Michael Tinnesand, Lead Editor
Emily Bones, Contributing Editor
Christine Suh, Contributing Editor
Cornithia Harris, Art Director
Therese Geraghty, Copy Editor
Lorinda Bullock, Senior Web Editor
Fred Colon, Web Associate
Kevin McCue, Administrative Editor
Teacher’s Guide Team
William Bleam, Team Leader
Barbara Sitzman, Editor
Steve Long, Editor
Pamela Diaz, Editor
Susan Cooper, Content Reading Consultant
La Trease E. Garrison, Excecutive Vice
President, Education Division
Terri Taylor, Director, Learning and Career
Ethan Sullivan, Chair, Collierville, TN
Scott Goode, Columbia, SC
Stacey Haas, Ballston Spa, NY
Kristine Lynn Rademacher-Gorovitz,
Kathleen M. Cooper, Varnville, SC
ChemMatters (ISSN 0736–4687) is published four times per year (Oct/Nov, Dec/
Jan, Feb/March, and April/May) by the
American Chemical Society at 1155 16th
St., NW, Washington, DC 20036–4800.
Periodicals postage paid at Washington, DC,
and additional mailing offices. POSTMASTER:
Send address changes to ChemMatters
Magazine, ACS Office of Society Services,
1155 16th St., NW, Washington, DC 20036.
Subscription to ChemMatters is a membership benefit of the American Association of
Chemistry Teachers (AAC T). More information
Prices in the United States, Canada, and
Mexico: $16 per subscription. For more information, please contact ACS Member Services,
P.O. Box 182426, Columbus, OH 43218-
2426; tel.: 1-800-333-9511; fax: 1-614-447-
3671. Information is also available online at:
The American Chemical Society assumes no
responsibility for the statements and opinions
advanced by contributors. Views expressed
are those of the authors and do not necessarily represent the official position of the
American Chemical Society. The activities in
ChemMatters are intended for high school students under the direct supervision of teachers.
The American Chemical Society cannot be
responsible for any accidents or injuries that
may result from conducting the activities without proper supervision, from not specifically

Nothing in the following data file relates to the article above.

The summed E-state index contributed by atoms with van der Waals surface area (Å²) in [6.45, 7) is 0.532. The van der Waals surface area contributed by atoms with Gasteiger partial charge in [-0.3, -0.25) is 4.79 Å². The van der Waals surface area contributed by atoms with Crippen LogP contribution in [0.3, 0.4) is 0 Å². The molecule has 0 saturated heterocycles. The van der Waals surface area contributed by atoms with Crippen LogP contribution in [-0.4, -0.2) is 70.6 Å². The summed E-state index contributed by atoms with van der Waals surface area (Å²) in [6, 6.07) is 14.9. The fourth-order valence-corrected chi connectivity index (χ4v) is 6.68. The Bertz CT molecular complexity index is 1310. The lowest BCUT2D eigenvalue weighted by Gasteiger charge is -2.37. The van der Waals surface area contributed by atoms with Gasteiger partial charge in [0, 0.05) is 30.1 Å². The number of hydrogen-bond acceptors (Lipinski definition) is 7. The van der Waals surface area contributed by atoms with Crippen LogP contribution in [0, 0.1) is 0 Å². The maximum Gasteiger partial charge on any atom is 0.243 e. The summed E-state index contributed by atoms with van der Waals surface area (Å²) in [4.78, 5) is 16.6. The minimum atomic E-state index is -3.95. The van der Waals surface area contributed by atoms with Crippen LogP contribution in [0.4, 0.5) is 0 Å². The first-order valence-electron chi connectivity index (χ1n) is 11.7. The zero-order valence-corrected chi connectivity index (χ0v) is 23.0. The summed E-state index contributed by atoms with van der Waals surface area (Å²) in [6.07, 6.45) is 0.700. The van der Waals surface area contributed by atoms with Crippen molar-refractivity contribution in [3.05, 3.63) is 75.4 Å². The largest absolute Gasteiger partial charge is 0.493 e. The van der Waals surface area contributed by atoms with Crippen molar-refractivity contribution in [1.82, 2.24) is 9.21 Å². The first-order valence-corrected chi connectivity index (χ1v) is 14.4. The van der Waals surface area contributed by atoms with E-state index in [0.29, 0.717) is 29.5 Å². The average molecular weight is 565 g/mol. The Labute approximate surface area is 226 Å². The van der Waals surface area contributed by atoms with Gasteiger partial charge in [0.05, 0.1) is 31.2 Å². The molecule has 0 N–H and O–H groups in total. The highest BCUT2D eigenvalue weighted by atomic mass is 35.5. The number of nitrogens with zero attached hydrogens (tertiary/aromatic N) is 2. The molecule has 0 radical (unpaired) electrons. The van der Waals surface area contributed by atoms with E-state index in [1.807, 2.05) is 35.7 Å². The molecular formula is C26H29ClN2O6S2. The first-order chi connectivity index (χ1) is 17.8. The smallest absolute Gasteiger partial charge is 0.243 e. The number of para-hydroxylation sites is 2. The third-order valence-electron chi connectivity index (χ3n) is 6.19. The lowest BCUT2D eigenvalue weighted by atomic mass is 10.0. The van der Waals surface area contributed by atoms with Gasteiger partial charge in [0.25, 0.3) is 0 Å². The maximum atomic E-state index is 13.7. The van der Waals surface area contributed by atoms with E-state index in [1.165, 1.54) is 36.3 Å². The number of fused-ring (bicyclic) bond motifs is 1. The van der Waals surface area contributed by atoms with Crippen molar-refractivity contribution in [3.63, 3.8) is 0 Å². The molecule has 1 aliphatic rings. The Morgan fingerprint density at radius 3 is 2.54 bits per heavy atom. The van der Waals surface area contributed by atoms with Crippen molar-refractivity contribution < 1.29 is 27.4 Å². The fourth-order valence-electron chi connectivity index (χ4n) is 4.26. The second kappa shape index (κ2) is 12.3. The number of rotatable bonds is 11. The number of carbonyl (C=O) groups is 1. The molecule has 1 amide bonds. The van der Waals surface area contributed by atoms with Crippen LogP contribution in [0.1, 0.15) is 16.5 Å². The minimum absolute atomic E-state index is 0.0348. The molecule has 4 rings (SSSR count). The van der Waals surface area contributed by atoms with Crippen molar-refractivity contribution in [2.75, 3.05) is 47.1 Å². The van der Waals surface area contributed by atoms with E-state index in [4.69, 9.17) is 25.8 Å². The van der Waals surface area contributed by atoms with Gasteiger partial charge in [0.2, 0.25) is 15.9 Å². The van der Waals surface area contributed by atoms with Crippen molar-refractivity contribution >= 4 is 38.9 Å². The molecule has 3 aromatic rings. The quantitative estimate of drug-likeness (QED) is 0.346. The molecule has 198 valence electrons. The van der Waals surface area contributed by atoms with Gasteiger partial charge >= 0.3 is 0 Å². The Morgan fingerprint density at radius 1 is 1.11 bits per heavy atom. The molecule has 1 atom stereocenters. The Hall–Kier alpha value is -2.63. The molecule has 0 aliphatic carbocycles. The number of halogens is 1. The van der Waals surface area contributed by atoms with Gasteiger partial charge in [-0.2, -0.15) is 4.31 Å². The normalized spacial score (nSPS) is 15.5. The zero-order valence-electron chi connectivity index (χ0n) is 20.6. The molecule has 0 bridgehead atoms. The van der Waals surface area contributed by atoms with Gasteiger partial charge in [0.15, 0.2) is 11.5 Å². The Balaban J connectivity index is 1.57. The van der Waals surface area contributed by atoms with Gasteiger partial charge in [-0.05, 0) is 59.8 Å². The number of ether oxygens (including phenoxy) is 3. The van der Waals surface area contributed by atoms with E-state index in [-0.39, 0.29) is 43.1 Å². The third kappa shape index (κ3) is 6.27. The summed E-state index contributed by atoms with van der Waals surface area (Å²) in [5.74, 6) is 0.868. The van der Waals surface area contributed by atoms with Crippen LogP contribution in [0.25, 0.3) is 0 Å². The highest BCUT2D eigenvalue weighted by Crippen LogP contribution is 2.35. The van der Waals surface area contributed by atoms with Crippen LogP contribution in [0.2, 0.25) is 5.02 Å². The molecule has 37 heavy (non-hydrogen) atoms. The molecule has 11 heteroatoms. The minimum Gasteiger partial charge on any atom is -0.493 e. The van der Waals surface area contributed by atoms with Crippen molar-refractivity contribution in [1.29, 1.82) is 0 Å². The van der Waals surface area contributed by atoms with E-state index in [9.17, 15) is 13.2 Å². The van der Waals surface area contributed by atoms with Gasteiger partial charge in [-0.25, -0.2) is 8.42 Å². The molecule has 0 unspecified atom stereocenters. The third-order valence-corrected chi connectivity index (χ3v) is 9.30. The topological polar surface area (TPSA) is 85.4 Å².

following directions, from ignoring the cautions
contained in the text, or from not following
standard safe laboratory practices.
All rights reserved. No part of this publication
may be reproduced, stored in a retrieval system, or transmitted in any form by any means,
now known or later developed, including, but
not limited to: electronic, mechanical, photocopying, recording, or otherwise, without
prior permission from the copyright owner.
Requests for permission should be directed in
writing to: email@example.com.
© Copyright 2018
American Chemical Society
Canadian GST Reg. No. 127571347
Printed in the USA
Connecting Chemistry and Art
2 ChemMatters | FEBRUARY/MARCH 2018
@ChemMatters @ACSChemMatters Connect with ChemMatters:
ChemMatters magazine is celebrating 35 years in publication!
What better month than February, the month for love, to send our
wonderful readers a big blue indigo heart from the ChemMatters team!
Read more about the blue in indigo on page 16.
We hope you enjoy this issue and many future issues.
Thank you for your suggestions and story ideas!
Keep them coming!
Humans have been creating dyes for fabric for nearly 5,000 years. All of the early dyes were from
natural substances, such as berries and roots. Starting in the 19th century, chemists began to
understand how new colors could be created in the laboratory. Today, indigo dye can be produced
both naturally and synthetically, but the result, as in this tie-dye fabric, can be beautiful.